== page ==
Food: Always an Excellent Table Topic
by Robert B. Carey
Raymond Sokolov once wrote a column about food and the many things that humans have used to feed themselves for “Natural History,” a publication of the American Museum of Natural History. He was the immediate inspiration for the first Food in History learning contract that I wrote.
Food is, once you begin to explore the term, an endlessly inviting topic. We invented agriculture, figured out how to domesticate grains and a range of animals, and, as a result, from those Neolithic days to the present, have been busy rearranging and mining the habitat that we call home.
When Empire State College had to come up with General Education studies, food seemed a natural way to go to introduce students to what is involved in historical thinking – what cause looks like in its clustered gathering of adaptive behavior and cascading consequences. And, as it turns out, the history of food is linked in intimate ways, early and late, with the history of disease and things that bite us back.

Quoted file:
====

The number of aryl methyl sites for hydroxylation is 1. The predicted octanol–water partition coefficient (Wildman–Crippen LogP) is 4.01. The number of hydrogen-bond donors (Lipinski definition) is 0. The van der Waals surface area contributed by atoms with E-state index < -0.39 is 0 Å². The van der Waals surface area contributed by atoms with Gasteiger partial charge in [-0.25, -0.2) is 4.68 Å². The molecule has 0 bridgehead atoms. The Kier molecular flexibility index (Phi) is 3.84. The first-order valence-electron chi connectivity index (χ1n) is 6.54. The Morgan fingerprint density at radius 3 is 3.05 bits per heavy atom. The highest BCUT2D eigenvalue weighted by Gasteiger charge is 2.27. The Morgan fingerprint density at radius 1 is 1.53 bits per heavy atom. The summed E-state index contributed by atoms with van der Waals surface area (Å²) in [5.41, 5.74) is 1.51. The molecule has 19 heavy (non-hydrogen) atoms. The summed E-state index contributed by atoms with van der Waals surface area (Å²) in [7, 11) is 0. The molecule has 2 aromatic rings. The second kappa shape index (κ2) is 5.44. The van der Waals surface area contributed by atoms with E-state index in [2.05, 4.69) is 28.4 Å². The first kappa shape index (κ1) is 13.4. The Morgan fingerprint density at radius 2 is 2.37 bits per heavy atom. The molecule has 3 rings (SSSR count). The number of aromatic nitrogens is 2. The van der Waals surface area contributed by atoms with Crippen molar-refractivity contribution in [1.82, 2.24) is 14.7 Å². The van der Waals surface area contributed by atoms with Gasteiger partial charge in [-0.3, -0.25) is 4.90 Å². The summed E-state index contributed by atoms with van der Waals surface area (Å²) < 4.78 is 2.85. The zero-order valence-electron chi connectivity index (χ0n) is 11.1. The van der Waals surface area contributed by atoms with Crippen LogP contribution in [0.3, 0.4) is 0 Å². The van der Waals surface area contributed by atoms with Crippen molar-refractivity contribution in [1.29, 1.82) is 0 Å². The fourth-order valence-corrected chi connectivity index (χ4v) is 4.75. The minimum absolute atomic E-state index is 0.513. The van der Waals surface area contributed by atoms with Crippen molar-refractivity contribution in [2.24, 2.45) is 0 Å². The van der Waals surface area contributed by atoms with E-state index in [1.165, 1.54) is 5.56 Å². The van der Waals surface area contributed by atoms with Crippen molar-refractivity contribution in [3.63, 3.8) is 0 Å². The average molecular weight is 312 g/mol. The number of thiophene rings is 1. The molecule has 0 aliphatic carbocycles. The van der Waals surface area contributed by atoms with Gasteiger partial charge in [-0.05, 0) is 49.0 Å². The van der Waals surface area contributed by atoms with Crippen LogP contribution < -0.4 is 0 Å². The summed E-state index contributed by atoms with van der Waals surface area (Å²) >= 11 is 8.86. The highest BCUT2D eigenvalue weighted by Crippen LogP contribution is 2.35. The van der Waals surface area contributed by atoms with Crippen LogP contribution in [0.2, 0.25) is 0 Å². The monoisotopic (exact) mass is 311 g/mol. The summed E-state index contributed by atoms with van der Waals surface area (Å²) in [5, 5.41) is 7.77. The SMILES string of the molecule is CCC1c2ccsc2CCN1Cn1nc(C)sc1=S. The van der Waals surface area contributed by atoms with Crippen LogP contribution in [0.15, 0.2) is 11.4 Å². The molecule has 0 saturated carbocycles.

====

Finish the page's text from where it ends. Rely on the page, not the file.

The literature is rich and deep: what happens to soil, to the land itself, the rise of the grain empires; food, temples and religious and cultic requirements or excess; the deadly history of sugar, how Americans became the children of corn.
As we get into the 19th and 20th century, the industrialization of food takes on a new meaning – with the mixed consequences of convenience and caloric overkill. As a topic it keeps unfolding and posing deeply troubling and interesting questions, all worth studying.
Bob Carey, a historian, is a professor and mentor at the college’s New York City locations. He recently developed and taught a course using the college’s Immersive Cloud Learning technology on the History of Food.